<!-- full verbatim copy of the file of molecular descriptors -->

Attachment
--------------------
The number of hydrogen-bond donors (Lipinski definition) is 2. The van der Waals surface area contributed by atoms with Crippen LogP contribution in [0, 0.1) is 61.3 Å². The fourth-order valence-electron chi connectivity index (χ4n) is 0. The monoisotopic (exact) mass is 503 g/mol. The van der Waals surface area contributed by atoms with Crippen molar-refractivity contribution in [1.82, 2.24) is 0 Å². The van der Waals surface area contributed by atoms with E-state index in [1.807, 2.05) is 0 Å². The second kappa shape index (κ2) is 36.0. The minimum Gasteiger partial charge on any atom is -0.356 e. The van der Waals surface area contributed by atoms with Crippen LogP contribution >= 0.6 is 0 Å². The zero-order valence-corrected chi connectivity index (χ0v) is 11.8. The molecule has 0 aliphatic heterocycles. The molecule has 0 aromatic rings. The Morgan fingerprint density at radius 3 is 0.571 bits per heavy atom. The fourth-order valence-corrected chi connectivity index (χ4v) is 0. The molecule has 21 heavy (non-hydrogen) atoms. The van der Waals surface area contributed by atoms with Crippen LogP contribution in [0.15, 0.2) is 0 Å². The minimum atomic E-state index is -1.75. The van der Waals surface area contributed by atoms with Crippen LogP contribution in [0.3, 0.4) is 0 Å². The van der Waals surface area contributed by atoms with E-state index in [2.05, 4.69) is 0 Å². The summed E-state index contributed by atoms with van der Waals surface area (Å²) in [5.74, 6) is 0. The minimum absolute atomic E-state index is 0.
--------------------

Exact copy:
The number of hydrogen-bond donors (Lipinski definition) is 2. The van der Waals surface area contributed by atoms with Crippen LogP contribution in [0, 0.1) is 61.3 Å². The fourth-order valence-electron chi connectivity index (χ4n) is 0. The monoisotopic (exact) mass is 503 g/mol. The van der Waals surface area contributed by atoms with Crippen molar-refractivity contribution in [1.82, 2.24) is 0 Å². The van der Waals surface area contributed by atoms with E-state index in [1.807, 2.05) is 0 Å². The second kappa shape index (κ2) is 36.0. The minimum Gasteiger partial charge on any atom is -0.356 e. The van der Waals surface area contributed by atoms with Crippen LogP contribution >= 0.6 is 0 Å². The zero-order valence-corrected chi connectivity index (χ0v) is 11.8. The molecule has 0 aliphatic heterocycles. The molecule has 0 aromatic rings. The Morgan fingerprint density at radius 3 is 0.571 bits per heavy atom. The fourth-order valence-corrected chi connectivity index (χ4v) is 0. The molecule has 21 heavy (non-hydrogen) atoms. The van der Waals surface area contributed by atoms with Crippen LogP contribution in [0.15, 0.2) is 0 Å². The minimum atomic E-state index is -1.75. The van der Waals surface area contributed by atoms with Crippen LogP contribution in [0.3, 0.4) is 0 Å². The van der Waals surface area contributed by atoms with E-state index in [2.05, 4.69) is 0 Å². The summed E-state index contributed by atoms with van der Waals surface area (Å²) in [5.74, 6) is 0. The minimum absolute atomic E-state index is 0.